Today, China is a rising superpower, a country experiencing unrivaled economic growth and modernization. Yet there is a tremendous socio-economic difference between the wealthy urban China known to the Western world and the poor rural China still covering most of the country's territory. This past summer, I worked with one particular community in rural China that has suffered from this difference.
In the 1990s, thousands of rural peasants in several central provinces, notably Henan, were infected with HIV/AIDS when, to alleviate their poverty, they sold their blood in places that used poor sterilization techniques. After an initial cover-up of the crisis by local officials, the Chinese government has since begun to offer free medical treatment to the country's HIV/AIDS patients. However, while medicine is now available and the infection rate has been curbed there, the difficulty remains of helping the affected families deal with the deepening poverty and stigma in their communities. In an area where a large portion of a working-age generation has succumbed to HIV/AIDS, the blood-selling disaster represents today a deeply rooted socio-economic problem.
This problem is particularly reflected in the situation of a growing number of central China children orphaned and affected by the epidemic. Most of these children are not HIV-positive themselves. Yet while their parents are sick or dying, the children often lack the funds or motivation to continue in school. Socially isolated, growing up without the love and care of their parents, and having no means to provide for themselves, many of these children run the risk of ending up destitute, illiterate, and alone. Today, extremely few programs are in place to ensure the psychological and long-term wellbeing of these children.
The summer of my freshman year, I teamed up with the Foundation and, with a Swarthmore Foundation grant, created the China Memory Book Project. The goal was to help the children emotionally deal with their stress through the making of memory books, similar to scrapbooks.
The memory books were somewhat different from those made by many African AIDS communities. First, they were made by the children themselves rather than by their parents. Second, they were printed "activity booklets" with guiding prompts rather than blank pages. Finally, and perhaps most importantly, they focused on the children's future and not just on their past. For instance, the children were not only prompted to describe their parents, their family traditions, and any worries, but also to record contact information for relatives, their progress in school, and their personal achievements and aspirations. Through the Chi Heng Foundation, memory books were given to over 3,000 children in Henan and neighboring provinces, along with collected writing and drawing supplies.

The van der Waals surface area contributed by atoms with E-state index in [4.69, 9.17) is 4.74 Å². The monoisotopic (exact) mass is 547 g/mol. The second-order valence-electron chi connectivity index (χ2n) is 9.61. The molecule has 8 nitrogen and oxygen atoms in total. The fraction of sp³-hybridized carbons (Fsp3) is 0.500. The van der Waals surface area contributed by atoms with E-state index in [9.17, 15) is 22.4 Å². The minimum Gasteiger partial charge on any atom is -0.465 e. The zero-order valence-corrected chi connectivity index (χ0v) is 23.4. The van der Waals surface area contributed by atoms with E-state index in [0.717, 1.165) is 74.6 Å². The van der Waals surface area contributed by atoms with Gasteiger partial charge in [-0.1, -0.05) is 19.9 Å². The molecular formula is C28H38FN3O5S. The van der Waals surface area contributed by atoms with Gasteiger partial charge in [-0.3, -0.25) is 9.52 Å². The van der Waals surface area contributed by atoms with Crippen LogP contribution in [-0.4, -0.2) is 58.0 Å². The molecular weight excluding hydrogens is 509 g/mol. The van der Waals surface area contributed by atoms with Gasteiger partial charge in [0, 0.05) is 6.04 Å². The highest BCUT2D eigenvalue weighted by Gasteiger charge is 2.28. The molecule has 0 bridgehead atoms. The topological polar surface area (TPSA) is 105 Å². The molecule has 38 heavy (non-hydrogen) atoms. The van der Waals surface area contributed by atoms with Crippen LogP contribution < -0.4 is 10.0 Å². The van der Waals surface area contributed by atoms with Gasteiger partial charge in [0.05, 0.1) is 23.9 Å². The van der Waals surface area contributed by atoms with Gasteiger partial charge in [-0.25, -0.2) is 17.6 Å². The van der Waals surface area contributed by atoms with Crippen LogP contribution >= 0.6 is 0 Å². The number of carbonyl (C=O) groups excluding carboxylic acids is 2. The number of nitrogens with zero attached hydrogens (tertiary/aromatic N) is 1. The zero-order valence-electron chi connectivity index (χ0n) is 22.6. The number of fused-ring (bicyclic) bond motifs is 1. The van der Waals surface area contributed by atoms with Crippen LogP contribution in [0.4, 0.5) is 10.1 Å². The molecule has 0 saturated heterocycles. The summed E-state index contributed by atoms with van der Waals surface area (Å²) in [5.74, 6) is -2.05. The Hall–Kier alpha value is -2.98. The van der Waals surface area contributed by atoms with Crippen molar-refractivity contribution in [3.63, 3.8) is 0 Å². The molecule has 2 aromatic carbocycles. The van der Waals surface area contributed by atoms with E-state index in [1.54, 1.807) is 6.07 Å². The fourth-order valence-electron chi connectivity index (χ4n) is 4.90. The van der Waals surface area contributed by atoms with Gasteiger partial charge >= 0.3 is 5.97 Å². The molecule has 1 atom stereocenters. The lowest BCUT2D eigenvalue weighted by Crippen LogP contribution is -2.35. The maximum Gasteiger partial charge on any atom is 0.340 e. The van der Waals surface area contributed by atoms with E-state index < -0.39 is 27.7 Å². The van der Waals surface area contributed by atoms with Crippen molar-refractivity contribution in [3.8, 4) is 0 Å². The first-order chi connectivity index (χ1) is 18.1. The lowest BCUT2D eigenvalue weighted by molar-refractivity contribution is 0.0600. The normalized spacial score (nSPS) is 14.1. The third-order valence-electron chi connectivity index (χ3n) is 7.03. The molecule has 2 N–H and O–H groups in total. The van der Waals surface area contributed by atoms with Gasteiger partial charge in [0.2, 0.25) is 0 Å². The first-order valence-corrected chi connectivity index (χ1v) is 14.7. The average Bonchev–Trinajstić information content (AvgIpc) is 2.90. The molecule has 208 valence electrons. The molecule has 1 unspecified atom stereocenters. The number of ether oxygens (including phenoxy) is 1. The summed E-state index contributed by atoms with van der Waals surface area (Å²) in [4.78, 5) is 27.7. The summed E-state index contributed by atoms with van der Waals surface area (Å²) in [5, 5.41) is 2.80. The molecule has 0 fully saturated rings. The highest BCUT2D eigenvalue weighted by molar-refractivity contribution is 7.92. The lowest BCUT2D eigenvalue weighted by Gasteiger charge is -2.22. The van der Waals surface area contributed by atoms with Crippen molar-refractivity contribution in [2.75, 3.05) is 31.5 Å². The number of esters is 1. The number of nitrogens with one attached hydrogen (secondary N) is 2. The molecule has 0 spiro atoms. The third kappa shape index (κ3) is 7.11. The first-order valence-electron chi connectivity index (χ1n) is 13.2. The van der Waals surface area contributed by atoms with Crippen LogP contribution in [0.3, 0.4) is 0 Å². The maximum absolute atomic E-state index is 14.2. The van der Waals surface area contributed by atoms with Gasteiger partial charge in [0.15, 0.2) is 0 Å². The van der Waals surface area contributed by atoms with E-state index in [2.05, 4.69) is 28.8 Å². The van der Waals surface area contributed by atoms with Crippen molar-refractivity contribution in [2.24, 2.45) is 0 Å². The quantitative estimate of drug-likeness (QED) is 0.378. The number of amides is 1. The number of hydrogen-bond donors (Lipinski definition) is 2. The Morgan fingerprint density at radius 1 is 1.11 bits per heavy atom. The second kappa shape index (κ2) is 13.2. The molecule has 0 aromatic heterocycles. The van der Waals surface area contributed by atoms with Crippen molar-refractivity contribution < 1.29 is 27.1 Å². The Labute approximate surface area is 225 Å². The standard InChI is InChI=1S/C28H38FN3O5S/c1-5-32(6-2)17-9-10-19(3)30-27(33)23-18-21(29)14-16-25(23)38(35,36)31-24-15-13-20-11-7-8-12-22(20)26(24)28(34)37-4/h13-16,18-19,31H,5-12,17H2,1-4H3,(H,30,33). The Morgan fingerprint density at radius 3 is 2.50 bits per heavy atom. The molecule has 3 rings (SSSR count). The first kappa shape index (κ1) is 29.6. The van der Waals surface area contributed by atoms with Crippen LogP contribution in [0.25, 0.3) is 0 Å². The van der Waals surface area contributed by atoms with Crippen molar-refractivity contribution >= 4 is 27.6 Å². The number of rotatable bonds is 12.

For the project, I worked with Chinese university students in creating Big Brother Big Sister Mentorship Programs for the Chi Heng Foundation children, with the university students as the big brothers and big sisters. From this summer on, the mentorship program will take place every summer at Zhongshan University in Guangzhou, Tsinghua University in Beijing, Fudan University in Shanghai, and possibly others in the future. In the end, I hope a relationship with the university student mentors will help the children learn to leave their isolation behind and look forward to the many common grounds they actually share with people different from them.
Together with the Chinese university students, I spent my summer playing and interacting with several dozen children. While they were shy, they really enjoyed pairing up with their mentors and many were inspired to continue on to university. We are now thinking of ways to make the mentorship program more helpful for the children when they return home, for example, by having mentors visit the children's home villages during winter break.
How will China, with the world's largest population, be able to deal with its population- and resource-related problems, including an AIDS epidemic? And how will China, with the world's fourth-largest economy, be able to deal with such an unequal distribution of wealth and opportunity? Whatever the future brings, I hope at least that these children I've been working with will not be left behind.